Modern slavery lawsuits: an analysis

Silvia Mera – t: @silvia__mera

Law pic

The decision by American judges to dismiss two lawsuits accusing big companies of selling products that were the result of forced labour has sparked debate in recent months.

The first lawsuit, Sud v. Costco Wholesale Corporation et al, accused the giant retailer Costco of being aware that the prawns it bought from its Thai distributor, Charoen Pokphand Foods PCL, came from a supply chain dependent on ships involved in human trafficking and labour abuses. Monica Sud, a California resident, claimed that Costco did not sever business with Charoen even though the company’s California Transparency in Supply Chain Act statement rejects doing business with companies that allow human rights abuses. She also said that because Costco was not clear about the products’ tainted back history, its customers could not make informed decisions and were “unknowingly supporting slave labor.” In January 2016 the San Francisco Court dismissed the lawsuit. According to the plaintiff’s purchase history, Sud had not purchased prawns from Thailand – so her claimed injuries were hypothetical. Also, her lawyers had failed to specifically trace the prawns to the companies that were Costco’s suppliers, and to demonstrate that the retailer has a binding duty to inform its customers. On this basis, the court dismissed her appeal this past January.

A second, similar case involved Nestle, another retail giant. Nestle was brought to court over claims that it facilitated the use of forced child labour in Mali and chocolate farms in Cote d’Ivoire, violating the U.S. Alien Tort Claims Act. The case lasted for a decade. After a first dismissal based on precedent jurisdiction, the case was examined again on the basis that the plaintiffs had suitable reasons to accuse Nestle of “focusing on profit more than on human welfare.” However, the case was dismissed this past March, on the grounds that it was made by foreign plaintiffs over foreign allegations, and therefore did not belong in a U.S. court.

Under the California Transparency in Supply Chains Act, companies are encouraged to publicly inform their customers about their position when it comes to slavery in supply chains. However, it seems that with the dismissal of Sud, the court considered the lack of traceability within Costco prawn supplies – a weakness that the act aims to correct – as the company’s winning argument. Moreover, the judge’s decision proved that a voluntary statement – under a non-binding law – is not reason enough to hold a company accountable in front of its customers for actual exploitation. With the dismissal of Sud vs Costco, the last of a series of similar lawsuits, it appears that California’s courts have closed the door on claims on companies’ accountability for modern slavery in supply chains.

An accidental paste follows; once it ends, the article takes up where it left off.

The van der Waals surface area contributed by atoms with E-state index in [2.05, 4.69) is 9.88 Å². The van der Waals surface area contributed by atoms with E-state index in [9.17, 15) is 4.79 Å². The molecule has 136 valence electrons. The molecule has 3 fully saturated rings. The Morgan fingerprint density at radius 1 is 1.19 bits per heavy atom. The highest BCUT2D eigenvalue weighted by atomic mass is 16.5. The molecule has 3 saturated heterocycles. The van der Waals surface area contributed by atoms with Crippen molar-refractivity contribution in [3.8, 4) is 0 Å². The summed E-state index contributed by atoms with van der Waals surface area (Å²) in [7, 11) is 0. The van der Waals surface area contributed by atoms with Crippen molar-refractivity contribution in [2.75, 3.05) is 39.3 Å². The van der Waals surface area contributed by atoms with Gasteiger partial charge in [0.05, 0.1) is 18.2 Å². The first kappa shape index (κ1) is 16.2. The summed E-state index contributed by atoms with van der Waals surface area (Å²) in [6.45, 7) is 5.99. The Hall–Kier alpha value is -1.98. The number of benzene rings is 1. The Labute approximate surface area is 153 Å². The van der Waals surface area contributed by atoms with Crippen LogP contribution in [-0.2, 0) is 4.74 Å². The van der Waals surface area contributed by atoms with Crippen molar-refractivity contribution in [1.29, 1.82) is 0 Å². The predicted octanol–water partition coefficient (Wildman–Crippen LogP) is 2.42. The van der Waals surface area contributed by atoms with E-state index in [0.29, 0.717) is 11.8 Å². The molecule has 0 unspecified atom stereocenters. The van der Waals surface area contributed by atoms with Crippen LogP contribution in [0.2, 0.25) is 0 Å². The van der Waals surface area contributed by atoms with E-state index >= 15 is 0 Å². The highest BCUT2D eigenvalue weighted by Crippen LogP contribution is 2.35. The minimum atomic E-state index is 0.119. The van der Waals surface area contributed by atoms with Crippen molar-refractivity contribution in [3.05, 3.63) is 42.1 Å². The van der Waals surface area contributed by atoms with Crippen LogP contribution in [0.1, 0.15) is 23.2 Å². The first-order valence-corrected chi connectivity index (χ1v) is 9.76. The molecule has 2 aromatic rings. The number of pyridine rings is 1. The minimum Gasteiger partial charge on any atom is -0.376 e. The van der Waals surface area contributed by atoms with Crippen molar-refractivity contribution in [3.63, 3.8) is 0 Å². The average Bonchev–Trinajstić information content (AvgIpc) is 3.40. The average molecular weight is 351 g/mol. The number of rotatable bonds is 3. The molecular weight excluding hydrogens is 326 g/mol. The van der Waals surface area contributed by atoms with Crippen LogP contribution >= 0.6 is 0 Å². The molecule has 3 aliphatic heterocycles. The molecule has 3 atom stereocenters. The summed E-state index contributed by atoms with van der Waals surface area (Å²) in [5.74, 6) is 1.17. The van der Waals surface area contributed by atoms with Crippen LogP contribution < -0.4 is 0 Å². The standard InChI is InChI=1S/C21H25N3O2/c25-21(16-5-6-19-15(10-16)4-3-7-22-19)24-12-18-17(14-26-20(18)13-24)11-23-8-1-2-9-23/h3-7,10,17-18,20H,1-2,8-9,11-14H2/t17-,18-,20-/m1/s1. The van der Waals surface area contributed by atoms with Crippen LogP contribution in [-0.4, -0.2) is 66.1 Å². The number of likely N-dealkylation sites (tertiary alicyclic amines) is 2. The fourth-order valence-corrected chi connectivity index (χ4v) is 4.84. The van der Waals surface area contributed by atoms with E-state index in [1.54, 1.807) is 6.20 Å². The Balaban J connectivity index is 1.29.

In Canada things seem to be different. Two lawsuits brought to Canadian courts by non-Canadians – accusing two British Columbia companies of exploitation in Eritrea and Guatemala – are proceeding. In contrast with the Nestle case, Canadian courts seem willing to permit foreign plaintiffs to pursue damages against Canadian-based multinational companies based on alleged violations on foreign soil. These developments take on added importance as the global community discusses transforming “soft laws” covering companies’ accountability into binding laws.

Some have said that the lawsuits’ logic worked against efforts for an enhanced industry-wide anti-slavery agenda. For example, the judge in the Nestle cocoa case took under serious consideration the retailer’s claim that “relying on corporate responsibility programs as relevant conduct would prevent companies from even creating these programs – if they fear they can be held accountable for trying to confront problems that these programs aim to solve.”

While the lawsuit was still pending, Nestle was praised not long ago by a part of the international anti-trafficking community for its self-reporting efforts. Nestle commented that lawsuits such as its own would interrupt this virtuous cycle by “freezing companies’ speech’” around forced labour solutions. Indeed, companies may feel disincentivized if they fear that disclosed information can be used against them in a lawsuit. Thomson Reuters recently stated in an article that “while the problem of slavery may not be unique, a company admitting it, is.”

If the “big ones” do not provide a good example, how is the industry going to follow? And, most important, what is the best strategy to free millions of victims enslaved in supply chain-related realities? “Name and fame” brands for disclosing sensitive and potentially dangerous information and publicly looking for solutions, or bring them to court under laws that are becoming more and more binding?